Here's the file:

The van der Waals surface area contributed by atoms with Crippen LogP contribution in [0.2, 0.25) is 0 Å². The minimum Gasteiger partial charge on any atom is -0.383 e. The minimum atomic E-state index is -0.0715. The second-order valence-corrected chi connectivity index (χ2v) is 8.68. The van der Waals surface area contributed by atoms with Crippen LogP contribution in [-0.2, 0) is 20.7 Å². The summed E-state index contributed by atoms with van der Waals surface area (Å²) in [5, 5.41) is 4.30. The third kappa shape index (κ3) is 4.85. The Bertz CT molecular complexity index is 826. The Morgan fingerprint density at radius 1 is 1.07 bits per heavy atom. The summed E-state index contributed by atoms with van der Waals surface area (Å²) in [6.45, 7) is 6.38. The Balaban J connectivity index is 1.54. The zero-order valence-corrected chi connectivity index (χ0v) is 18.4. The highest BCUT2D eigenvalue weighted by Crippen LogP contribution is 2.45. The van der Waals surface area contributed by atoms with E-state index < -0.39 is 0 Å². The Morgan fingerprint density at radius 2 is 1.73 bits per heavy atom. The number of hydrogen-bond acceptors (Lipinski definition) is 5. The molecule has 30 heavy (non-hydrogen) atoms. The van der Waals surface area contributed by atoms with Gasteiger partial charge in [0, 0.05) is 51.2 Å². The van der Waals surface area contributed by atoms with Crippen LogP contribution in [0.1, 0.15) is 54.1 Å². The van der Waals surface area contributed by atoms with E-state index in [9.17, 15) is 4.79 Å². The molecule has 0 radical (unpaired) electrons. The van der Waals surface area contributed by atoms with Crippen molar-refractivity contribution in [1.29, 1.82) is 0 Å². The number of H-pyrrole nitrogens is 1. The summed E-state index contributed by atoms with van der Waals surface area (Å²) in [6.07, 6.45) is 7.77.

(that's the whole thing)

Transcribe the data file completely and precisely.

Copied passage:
The van der Waals surface area contributed by atoms with Crippen LogP contribution in [0.2, 0.25) is 0 Å². The minimum Gasteiger partial charge on any atom is -0.383 e. The minimum atomic E-state index is -0.0715. The second-order valence-corrected chi connectivity index (χ2v) is 8.68. The van der Waals surface area contributed by atoms with Crippen LogP contribution in [-0.2, 0) is 20.7 Å². The summed E-state index contributed by atoms with van der Waals surface area (Å²) in [5, 5.41) is 4.30. The third kappa shape index (κ3) is 4.85. The Bertz CT molecular complexity index is 826. The Morgan fingerprint density at radius 1 is 1.07 bits per heavy atom. The summed E-state index contributed by atoms with van der Waals surface area (Å²) in [6.45, 7) is 6.38. The Balaban J connectivity index is 1.54. The zero-order valence-corrected chi connectivity index (χ0v) is 18.4. The highest BCUT2D eigenvalue weighted by Crippen LogP contribution is 2.45. The van der Waals surface area contributed by atoms with E-state index < -0.39 is 0 Å². The Morgan fingerprint density at radius 2 is 1.73 bits per heavy atom. The number of hydrogen-bond acceptors (Lipinski definition) is 5. The molecule has 30 heavy (non-hydrogen) atoms. The van der Waals surface area contributed by atoms with Gasteiger partial charge in [0, 0.05) is 51.2 Å². The van der Waals surface area contributed by atoms with Crippen LogP contribution in [0.1, 0.15) is 54.1 Å². The van der Waals surface area contributed by atoms with E-state index in [9.17, 15) is 4.79 Å². The molecule has 0 radical (unpaired) electrons. The van der Waals surface area contributed by atoms with Crippen molar-refractivity contribution in [1.29, 1.82) is 0 Å². The number of H-pyrrole nitrogens is 1. The summed E-state index contributed by atoms with van der Waals surface area (Å²) in [6.07, 6.45) is 7.77.